Nathaniel Veltman, a 22-year-old from London, Ontario, admitted his deep remorse during his trial for the murder of a Muslim family. The horrific attack on the Afzaal family left four dead and one survivor, a nine-year-old boy. As the trial unfolds, it offers a harrowing look into the mind of the accused, who has pleaded not guilty to four counts of terrorism-motivated first-degree murder and one count of terrorism-motivated attempted murder.
Its Immediate Aftermath
On June 6, 2021, Nathaniel Veltman intentionally struck the Afzaal family with his vehicle, later admitting that he had looked directly at his victims, Salman Afzaal, his wife Madiha Salman, their daughter Yumnah, and grandmother Talat Afzaal, before accelerating. Veltman, however, started to doubt the justification of the attack after being informed by the arresting officer that someone had died. He struggled to find reasons to rationalize the violence, ultimately realizing that there was no way to justify such a senseless atrocity.
During his testimony, Veltman painted a picture of a deeply troubled mind. He recounted that he felt detached from reality, as though he was in a dream, before the attack. He admitted to battling conflicting feelings, as his Christian faith did not condone murder. In a moment of desperation, he decided to stop identifying as a Christian. Veltman’s inner turmoil and confusion manifested in his inability to resist the urge to carry out the attack.
A Cry for Help
Veltman revealed that he needed to turn himself in to prevent further harm. After the attack, he parked in a mall lot, knelt on the ground, and waited for the police to arrive, signaling his desire to end the violence. This act seemed to be a cry for help, a desperate attempt to put an end to the chaos that had consumed him.
Awakening of Radical Ideologies
The trial also shed light on the radical ideologies that seemed to have played a significant role in Veltman’s descent into extremism. He confessed to being the author of a manifesto titled “A White Awakening,” a document that vented about the perceived “Islamization of the West” and alleged cultural and religious conflicts. He subscribed to the conspiracy theory that non-white immigration was replacing White populations due to lower birth rates. He admitted to consuming right-wing materials, watching the Christchurch, New Zealand mass shooting, and harboring racist beliefs.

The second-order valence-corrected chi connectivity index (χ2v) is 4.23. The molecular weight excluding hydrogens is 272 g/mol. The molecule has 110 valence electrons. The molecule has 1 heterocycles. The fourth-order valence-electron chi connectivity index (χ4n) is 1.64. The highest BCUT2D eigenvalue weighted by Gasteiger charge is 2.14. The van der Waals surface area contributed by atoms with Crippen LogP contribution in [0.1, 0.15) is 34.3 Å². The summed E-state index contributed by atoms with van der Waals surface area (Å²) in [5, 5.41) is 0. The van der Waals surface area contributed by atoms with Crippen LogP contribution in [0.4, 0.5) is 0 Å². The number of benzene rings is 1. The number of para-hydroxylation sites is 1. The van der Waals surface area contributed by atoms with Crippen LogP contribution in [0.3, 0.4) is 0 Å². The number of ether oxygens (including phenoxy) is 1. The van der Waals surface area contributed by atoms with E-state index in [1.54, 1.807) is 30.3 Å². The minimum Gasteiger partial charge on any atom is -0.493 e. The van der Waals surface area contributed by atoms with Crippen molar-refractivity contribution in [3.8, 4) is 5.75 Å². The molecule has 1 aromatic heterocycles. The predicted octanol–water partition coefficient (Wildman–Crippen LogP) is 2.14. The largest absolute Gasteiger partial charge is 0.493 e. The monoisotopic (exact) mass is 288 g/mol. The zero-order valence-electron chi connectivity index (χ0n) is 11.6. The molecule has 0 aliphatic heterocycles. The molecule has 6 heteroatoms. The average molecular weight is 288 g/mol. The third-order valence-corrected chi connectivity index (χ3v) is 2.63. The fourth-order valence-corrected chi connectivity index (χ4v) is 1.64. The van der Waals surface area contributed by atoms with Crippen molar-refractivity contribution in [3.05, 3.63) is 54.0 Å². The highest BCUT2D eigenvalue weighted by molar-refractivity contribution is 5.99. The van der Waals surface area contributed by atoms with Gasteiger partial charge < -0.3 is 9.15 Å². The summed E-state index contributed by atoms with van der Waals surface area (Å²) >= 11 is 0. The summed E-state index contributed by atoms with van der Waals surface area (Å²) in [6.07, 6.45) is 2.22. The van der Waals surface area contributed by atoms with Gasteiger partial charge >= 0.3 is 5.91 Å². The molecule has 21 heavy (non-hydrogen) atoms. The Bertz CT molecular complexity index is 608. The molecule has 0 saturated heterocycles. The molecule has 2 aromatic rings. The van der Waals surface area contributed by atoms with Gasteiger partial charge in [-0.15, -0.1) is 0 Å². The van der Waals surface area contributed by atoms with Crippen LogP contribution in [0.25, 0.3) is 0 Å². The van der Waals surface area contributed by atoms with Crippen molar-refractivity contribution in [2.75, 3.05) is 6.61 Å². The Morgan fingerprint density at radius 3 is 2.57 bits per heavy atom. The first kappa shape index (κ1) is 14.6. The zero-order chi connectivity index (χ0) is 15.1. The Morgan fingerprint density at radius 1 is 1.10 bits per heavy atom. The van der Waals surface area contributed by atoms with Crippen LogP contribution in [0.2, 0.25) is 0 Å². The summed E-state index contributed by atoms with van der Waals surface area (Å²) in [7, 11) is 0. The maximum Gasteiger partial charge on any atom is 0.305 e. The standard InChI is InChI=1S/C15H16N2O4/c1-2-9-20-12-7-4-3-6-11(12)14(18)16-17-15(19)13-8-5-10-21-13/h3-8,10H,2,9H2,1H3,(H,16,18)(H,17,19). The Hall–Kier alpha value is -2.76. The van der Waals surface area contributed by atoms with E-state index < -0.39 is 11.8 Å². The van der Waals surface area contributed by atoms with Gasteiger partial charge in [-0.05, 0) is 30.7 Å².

Veltman’s troubled past and history of mental health challenges came to the forefront during the trial. He disclosed that he had been suicidal at the age of 12 and again at 19. Diagnosed with autism and other mental health issues, he revealed that his parents initially dismissed his obsessive-compulsive disorder (OCD) behavior at a young age. He sought counseling and was prescribed medication for OCD and depression, which he claimed numbed his emotions.
Substance Abuse and Social Isolation
In his testimony, Veltman acknowledged a history of substance abuse, including the use of magic mushrooms, daily marijuana consumption, and alcohol. He shared that these substances had become problematic for him by the age of 16. His life had been marked by social awkwardness, and he moved out of his parents’ house at the tender age of 15.
Nathaniel Veltman’s trial is a grim reminder of the devastating consequences of radicalization and extremist ideologies. It also underscores the importance of recognizing and addressing mental health issues and substance abuse in vulnerable individuals. The tragedy that unfolded in London in 2021 serves as a stark example of how extremism can lead individuals down a dark and destructive path. While Veltman has admitted his remorse, the pain and suffering inflicted on the Afzaal family and their community remain immeasurable, a somber reminder of the importance of combating hatred and extremism in all its forms.